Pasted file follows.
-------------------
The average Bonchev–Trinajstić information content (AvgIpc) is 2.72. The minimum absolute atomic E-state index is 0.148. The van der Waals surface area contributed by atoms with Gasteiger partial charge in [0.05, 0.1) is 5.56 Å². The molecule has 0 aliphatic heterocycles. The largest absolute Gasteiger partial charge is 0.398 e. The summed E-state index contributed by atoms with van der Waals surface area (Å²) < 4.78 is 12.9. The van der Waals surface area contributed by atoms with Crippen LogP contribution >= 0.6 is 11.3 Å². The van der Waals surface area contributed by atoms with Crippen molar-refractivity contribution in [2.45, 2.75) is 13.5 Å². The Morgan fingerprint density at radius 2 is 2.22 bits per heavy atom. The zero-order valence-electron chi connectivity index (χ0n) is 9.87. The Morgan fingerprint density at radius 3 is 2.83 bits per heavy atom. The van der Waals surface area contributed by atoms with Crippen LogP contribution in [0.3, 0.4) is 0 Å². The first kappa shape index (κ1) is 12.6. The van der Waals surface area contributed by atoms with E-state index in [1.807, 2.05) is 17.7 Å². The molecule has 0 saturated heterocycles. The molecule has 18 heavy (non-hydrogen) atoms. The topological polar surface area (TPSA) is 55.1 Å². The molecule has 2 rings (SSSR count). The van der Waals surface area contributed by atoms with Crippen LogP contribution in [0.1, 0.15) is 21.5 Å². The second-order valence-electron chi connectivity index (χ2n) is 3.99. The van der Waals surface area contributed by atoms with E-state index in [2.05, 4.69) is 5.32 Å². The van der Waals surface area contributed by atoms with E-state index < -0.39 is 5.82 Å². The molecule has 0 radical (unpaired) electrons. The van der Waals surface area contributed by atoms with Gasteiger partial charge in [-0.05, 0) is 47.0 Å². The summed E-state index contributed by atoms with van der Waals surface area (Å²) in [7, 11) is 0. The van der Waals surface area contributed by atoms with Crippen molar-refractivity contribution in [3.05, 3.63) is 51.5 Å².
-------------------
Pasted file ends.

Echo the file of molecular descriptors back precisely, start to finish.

The average Bonchev–Trinajstić information content (AvgIpc) is 2.72. The minimum absolute atomic E-state index is 0.148. The van der Waals surface area contributed by atoms with Gasteiger partial charge in [0.05, 0.1) is 5.56 Å². The molecule has 0 aliphatic heterocycles. The largest absolute Gasteiger partial charge is 0.398 e. The summed E-state index contributed by atoms with van der Waals surface area (Å²) < 4.78 is 12.9. The van der Waals surface area contributed by atoms with Crippen LogP contribution >= 0.6 is 11.3 Å². The van der Waals surface area contributed by atoms with Crippen molar-refractivity contribution in [2.45, 2.75) is 13.5 Å². The Morgan fingerprint density at radius 2 is 2.22 bits per heavy atom. The zero-order valence-electron chi connectivity index (χ0n) is 9.87. The Morgan fingerprint density at radius 3 is 2.83 bits per heavy atom. The van der Waals surface area contributed by atoms with Crippen LogP contribution in [0.3, 0.4) is 0 Å². The first kappa shape index (κ1) is 12.6. The van der Waals surface area contributed by atoms with E-state index in [1.807, 2.05) is 17.7 Å². The molecule has 0 saturated heterocycles. The molecule has 18 heavy (non-hydrogen) atoms. The topological polar surface area (TPSA) is 55.1 Å². The molecule has 2 rings (SSSR count). The van der Waals surface area contributed by atoms with Crippen LogP contribution in [0.1, 0.15) is 21.5 Å². The second-order valence-electron chi connectivity index (χ2n) is 3.99. The van der Waals surface area contributed by atoms with E-state index in [2.05, 4.69) is 5.32 Å². The van der Waals surface area contributed by atoms with E-state index < -0.39 is 5.82 Å². The molecule has 0 radical (unpaired) electrons. The van der Waals surface area contributed by atoms with Gasteiger partial charge in [-0.05, 0) is 47.0 Å². The summed E-state index contributed by atoms with van der Waals surface area (Å²) in [7, 11) is 0. The van der Waals surface area contributed by atoms with Crippen molar-refractivity contribution in [3.05, 3.63) is 51.5 Å².